Stars, diamonds, circles.
Rather than your average bowl of Lucky Charms, these are three-dimensional cell cultures generated by an exciting new digital microfluidics platform, the results of which have been published in Nature Communications this week by researchers at the University of Toronto. The tool, which can be used to study cells in cost-efficient, three-dimensional microgels, may hold the key to personalized medicine applications in the future.
"We already know that the microenvironment can greatly influence cell fate," says Irwin A. Eydelnant, recent doctoral graduate from IBBME and first author of the publication. "The important part of this study is that we've developed a tool that will allow us to investigate the sensitivity of cells to their 3D environment."
"Everyone wants to do three-dimensional (3D) cell culture," explains Aaron Wheeler, Professor and Canada Research Chair in Bioanalytical Chemistry at the Institute of Biomaterials & Biomedical Engineering (IBBME), the Department of Chemistry, and the Donnelly Centre for Cellular and Biomolecular Research (DCCBR) at the University of Toronto. "Cells grown in this manner share much more in common with living systems than the standard two-dimensional (2D) cell culture format," says Wheeler, corresponding author of the study.
But more naturalistic, 3D cell cultures are a challenge to grow. "The reagents are expensive, the materials are inconvenient for automation, and 3D matrices break down upon repeated handling," explains Wheeler, who was named an Inventor of the Year by the University of Toronto in 2012.
Eydelnant was able to address these difficulties by adapting a digital microfluidics platform first created in the Wheeler lab. Cells, caught up in a hydrogel material, are gently flowed across a small field that, on a screen, looks much like a tiny chessboard. The cells are strategically manipulated by a small electric field across a cutout shape on the top plate of the system, made from indium in oxide, and become fixed.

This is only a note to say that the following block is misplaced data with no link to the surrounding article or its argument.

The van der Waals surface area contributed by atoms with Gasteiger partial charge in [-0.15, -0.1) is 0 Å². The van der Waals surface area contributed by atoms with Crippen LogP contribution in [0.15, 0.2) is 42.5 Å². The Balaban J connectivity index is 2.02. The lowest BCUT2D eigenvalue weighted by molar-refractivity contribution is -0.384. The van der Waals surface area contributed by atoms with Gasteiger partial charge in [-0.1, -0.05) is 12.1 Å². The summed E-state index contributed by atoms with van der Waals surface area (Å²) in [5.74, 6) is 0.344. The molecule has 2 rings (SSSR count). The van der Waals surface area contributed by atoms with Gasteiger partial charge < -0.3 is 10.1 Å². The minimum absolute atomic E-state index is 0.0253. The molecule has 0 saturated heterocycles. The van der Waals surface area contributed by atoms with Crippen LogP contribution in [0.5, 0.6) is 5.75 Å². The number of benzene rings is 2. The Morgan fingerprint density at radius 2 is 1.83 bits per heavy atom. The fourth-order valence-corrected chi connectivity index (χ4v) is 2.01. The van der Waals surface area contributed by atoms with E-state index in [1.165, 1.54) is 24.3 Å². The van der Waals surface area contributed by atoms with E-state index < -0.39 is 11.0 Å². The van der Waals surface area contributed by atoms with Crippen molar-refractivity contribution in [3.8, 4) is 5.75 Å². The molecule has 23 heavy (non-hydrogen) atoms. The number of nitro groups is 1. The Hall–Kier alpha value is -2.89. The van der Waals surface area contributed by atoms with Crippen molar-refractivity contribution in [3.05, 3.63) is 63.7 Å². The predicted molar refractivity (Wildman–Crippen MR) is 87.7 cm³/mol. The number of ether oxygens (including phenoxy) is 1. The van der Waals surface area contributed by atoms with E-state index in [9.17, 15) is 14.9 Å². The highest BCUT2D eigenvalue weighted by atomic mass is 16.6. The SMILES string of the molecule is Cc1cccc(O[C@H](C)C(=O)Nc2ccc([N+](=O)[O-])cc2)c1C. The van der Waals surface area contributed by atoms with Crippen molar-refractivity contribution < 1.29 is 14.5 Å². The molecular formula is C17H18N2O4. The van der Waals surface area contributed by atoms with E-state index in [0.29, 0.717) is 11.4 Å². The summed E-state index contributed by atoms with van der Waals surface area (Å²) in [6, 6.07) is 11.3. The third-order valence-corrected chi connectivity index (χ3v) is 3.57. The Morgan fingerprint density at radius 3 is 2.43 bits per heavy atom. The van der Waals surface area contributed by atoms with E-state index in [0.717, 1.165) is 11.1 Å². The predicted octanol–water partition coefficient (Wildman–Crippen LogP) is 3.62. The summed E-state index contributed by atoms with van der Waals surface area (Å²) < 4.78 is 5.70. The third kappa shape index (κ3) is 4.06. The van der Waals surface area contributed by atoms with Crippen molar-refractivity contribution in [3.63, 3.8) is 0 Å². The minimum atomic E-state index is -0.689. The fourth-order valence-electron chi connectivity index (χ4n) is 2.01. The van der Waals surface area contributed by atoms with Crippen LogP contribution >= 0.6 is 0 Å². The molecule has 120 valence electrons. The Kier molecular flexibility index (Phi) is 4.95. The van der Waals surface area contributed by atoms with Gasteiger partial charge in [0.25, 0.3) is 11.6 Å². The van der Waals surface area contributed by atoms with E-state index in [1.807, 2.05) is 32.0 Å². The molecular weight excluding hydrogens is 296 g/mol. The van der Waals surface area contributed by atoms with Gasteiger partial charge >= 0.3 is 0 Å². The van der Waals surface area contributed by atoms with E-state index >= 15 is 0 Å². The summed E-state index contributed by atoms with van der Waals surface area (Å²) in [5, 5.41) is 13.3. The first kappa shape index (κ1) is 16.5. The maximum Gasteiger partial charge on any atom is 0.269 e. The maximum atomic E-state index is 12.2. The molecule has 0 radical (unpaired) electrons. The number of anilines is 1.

"When we grew kidney cells in these microgels, the cultures formed hollow sphere structures resembling primitive kidneys within four or five days," Eydelnant claims.
The tool allows a great deal of flexibility in terms of the number of different kinds of cells that can be incorporated into the shapes, as well as the shapes and size of the microenvironments: whimsical, like the stars, diamond and circles of Lucky Charms, or designed to mimic living 3D niches, offering researchers a glimpse into how these factors all affect cell fate decisions.
What's more, according to Eydelnant, the platform permits researchers to run, "32 experiments at the same time, automatically, and all on something the size of a credit card."
"[This new] system allows for hands-free assembly of sub-microlitre, three-dimensional microgels. Each gel is individually addressable, fluid exchange is gentler than macro-scale alternatives, and reagent use is reduced more than 100-fold," Wheeler says.
"We believe that this new tool will make 3D cell culture a more attractive and accessible format for cell biology research," he adds.
Although the researchers can foresee numerous possible applications for this platform, the team is "particularly excited" about its potential for personalized medicine.
Wheeler argues, "We may be able to collect small tissue samples from patients, distribute them into 3D gels on digital microfluidic devices, and screen for conditions to identify individually tailored therapies. This is in the 'dream' stages for now, but we think the methods described here will be useful for these types of applications in the future."
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